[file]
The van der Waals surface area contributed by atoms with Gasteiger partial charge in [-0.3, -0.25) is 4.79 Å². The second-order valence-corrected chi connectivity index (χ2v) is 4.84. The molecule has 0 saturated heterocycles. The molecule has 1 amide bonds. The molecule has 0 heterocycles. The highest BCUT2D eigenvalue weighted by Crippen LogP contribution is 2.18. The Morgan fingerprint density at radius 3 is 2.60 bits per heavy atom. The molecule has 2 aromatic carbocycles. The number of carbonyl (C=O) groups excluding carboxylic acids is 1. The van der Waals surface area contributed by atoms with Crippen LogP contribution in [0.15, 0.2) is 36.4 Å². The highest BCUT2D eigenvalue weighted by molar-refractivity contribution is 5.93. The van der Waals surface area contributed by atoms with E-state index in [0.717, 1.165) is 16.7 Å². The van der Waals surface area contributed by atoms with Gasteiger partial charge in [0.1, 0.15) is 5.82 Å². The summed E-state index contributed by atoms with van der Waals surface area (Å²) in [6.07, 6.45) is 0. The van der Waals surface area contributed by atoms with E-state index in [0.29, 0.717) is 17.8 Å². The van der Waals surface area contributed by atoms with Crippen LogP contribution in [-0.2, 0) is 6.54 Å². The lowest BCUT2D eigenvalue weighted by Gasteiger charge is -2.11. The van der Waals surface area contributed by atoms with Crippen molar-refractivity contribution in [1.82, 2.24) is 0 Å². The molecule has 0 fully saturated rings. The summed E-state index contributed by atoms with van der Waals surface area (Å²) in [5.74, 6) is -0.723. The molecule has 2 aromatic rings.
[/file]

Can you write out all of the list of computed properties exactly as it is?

The van der Waals surface area contributed by atoms with Gasteiger partial charge in [-0.3, -0.25) is 4.79 Å². The second-order valence-corrected chi connectivity index (χ2v) is 4.84. The molecule has 0 saturated heterocycles. The molecule has 1 amide bonds. The molecule has 0 heterocycles. The highest BCUT2D eigenvalue weighted by Crippen LogP contribution is 2.18. The Morgan fingerprint density at radius 3 is 2.60 bits per heavy atom. The molecule has 2 aromatic carbocycles. The number of carbonyl (C=O) groups excluding carboxylic acids is 1. The van der Waals surface area contributed by atoms with Crippen LogP contribution in [0.15, 0.2) is 36.4 Å². The highest BCUT2D eigenvalue weighted by molar-refractivity contribution is 5.93. The van der Waals surface area contributed by atoms with E-state index in [0.717, 1.165) is 16.7 Å². The van der Waals surface area contributed by atoms with Gasteiger partial charge in [0.1, 0.15) is 5.82 Å². The summed E-state index contributed by atoms with van der Waals surface area (Å²) in [6.07, 6.45) is 0. The van der Waals surface area contributed by atoms with E-state index in [0.29, 0.717) is 17.8 Å². The van der Waals surface area contributed by atoms with Crippen LogP contribution in [-0.2, 0) is 6.54 Å². The lowest BCUT2D eigenvalue weighted by Gasteiger charge is -2.11. The van der Waals surface area contributed by atoms with Crippen molar-refractivity contribution in [1.82, 2.24) is 0 Å². The molecule has 0 fully saturated rings. The summed E-state index contributed by atoms with van der Waals surface area (Å²) in [5.74, 6) is -0.723. The molecule has 2 aromatic rings.